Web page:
If 2008 was a heart attack for the world’s banks, 2020 is showing the sector to be both morbidly obese and dangerously addicted to prescription drugs.
A repeat of the banking sector coronary of 12 years ago, which the global economic shutdown amid Covid-19 might well have triggered, appears to have been averted.
But the central bank interventions that have held down capital costs and helped mitigate customer loan losses — via ramped-up quantitative easing and a further lowering of perennially ultralow interest rates — have had a nasty side effect. Combined with the build-up of plump capital buffers that policymakers have insisted on over the past decade, they have conspired to destroy returns, rendering many banks essentially uninvestable.
Sure enough, bank shareholders have deserted the sector in droves. Despite the vanishing risk of banks having to launch dilutive emergency capital raisings, or experiencing more existential problems, share prices have plunged by a third in both the US and Europe so far this year.
Short-term loan losses aside, investors have two related concerns. The first is that profitability has been permanently impaired by monetary policy. Echoing longtime pressures for Japanese lenders, and a “Japanification” of eurozone interest rates, European bank margins have shrunk painfully in recent years. According to Citigroup, the average European bank will make a return on tangible equity of barely 2 per cent this year and 5 per cent next, compared with more than 20 per cent in the run-up to 2008. Even in the US, ROTE projections for 2020-21 average only 10 per cent. And there will be no let-up. The Federal Reserve last week cemented expectations that the US central bank will keep interest rates at ultra-low levels for the long term when it revealed a new monetary policy strategy that will allow for temporary spikes in inflation without rate rises.
Investors’ second worry is that distributable returns to shareholders, via dividends or share buybacks, will be doubly constrained — not only by structurally lower profitability, but also by regulatory blocks on payouts. So extreme has the protection of banks’ balance sheets been that the near-record loan loss provisions taken by many lenders in the first half of the year have still not dented vast surplus capital levels. According to the FDIC, one of the US regulators, US banks in aggregate now have excess capital beyond regulatory minimums of $1.2tn. In the eurozone the figure is €480bn, according to the European Central Bank.
For 2020, regulators have eased demands on capital, allowing a portion of the buffers to be used to absorb losses. But there has also been a wisely cautious stance to restrain payouts to shareholders — reflecting uncertainty over prospective bad debts and a keenness that banks should maintain their capacity to lend. In July, the ECB extended previous guidance, asking banks not to pay dividends or buy back shares until 2021.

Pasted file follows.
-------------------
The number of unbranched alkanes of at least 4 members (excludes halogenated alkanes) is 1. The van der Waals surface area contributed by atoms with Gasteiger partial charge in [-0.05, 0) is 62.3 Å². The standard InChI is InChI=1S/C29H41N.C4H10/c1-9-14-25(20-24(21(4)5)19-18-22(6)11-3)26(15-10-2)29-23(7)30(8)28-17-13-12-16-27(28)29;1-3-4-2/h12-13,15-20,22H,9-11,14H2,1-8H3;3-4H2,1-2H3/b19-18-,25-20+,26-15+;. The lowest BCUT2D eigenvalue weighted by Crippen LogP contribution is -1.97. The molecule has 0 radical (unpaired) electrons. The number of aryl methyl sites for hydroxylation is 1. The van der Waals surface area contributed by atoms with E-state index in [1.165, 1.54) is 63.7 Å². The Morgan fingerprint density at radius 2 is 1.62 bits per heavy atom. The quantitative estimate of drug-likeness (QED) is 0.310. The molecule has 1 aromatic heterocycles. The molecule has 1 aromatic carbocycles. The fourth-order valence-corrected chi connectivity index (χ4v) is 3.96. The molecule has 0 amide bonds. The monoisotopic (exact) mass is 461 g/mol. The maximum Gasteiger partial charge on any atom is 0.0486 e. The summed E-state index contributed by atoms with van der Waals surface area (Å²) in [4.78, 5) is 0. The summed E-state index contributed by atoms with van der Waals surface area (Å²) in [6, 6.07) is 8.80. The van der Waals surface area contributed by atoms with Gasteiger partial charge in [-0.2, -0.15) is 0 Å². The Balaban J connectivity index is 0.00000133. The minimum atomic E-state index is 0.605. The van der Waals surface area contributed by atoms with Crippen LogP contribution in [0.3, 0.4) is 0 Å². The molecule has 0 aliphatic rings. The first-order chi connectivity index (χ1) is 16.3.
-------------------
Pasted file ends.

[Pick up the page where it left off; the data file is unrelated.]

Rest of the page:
From January, though, European banks are already pinning their hopes on being released from this constraint and winning back investors with the prospect of windfall payouts.
US banks have a lot more going for them. Generally healthier balance sheets and a more profitable home market means they are fundamentally more appealing. Even after this year’s decline, America’s biggest bank, JPMorgan Chase, is valued at more than $300bn. The best Europe can muster is HSBC, worth £67bn ($88bn), or in the eurozone BNP Paribas (€46bn/$54bn). JP’s valuation is the equivalent of 1.3 times the book value of its net assets. The price-to-book ratio for the biggest European banks is less than 0.5.
Europe’s lenders have struggled for a decade to find a fix. Costs have been cut, though with minimal benefit for the bottom line. Merger deals to help accelerate cost-cutting have proved largely elusive. Efforts to spur change by activists, such as Cerberus’s equity stakes in multiple German banks, have yielded little more than vast investment losses.
The fall in European banks’ valuations, even as capital buffers have remained ample, has led to a balance sheet oddity for some. Italy’s UniCredit, for example, now has surplus capital that exceeds its market value. In theory at least, such banks could de facto be bought for free — even by themselves. In reality, that kind of operation would be fraught and impractical, but after heart attacks, obesity and addiction, this distortion is further proof of the serious underlying health condition of Europe’s banks.
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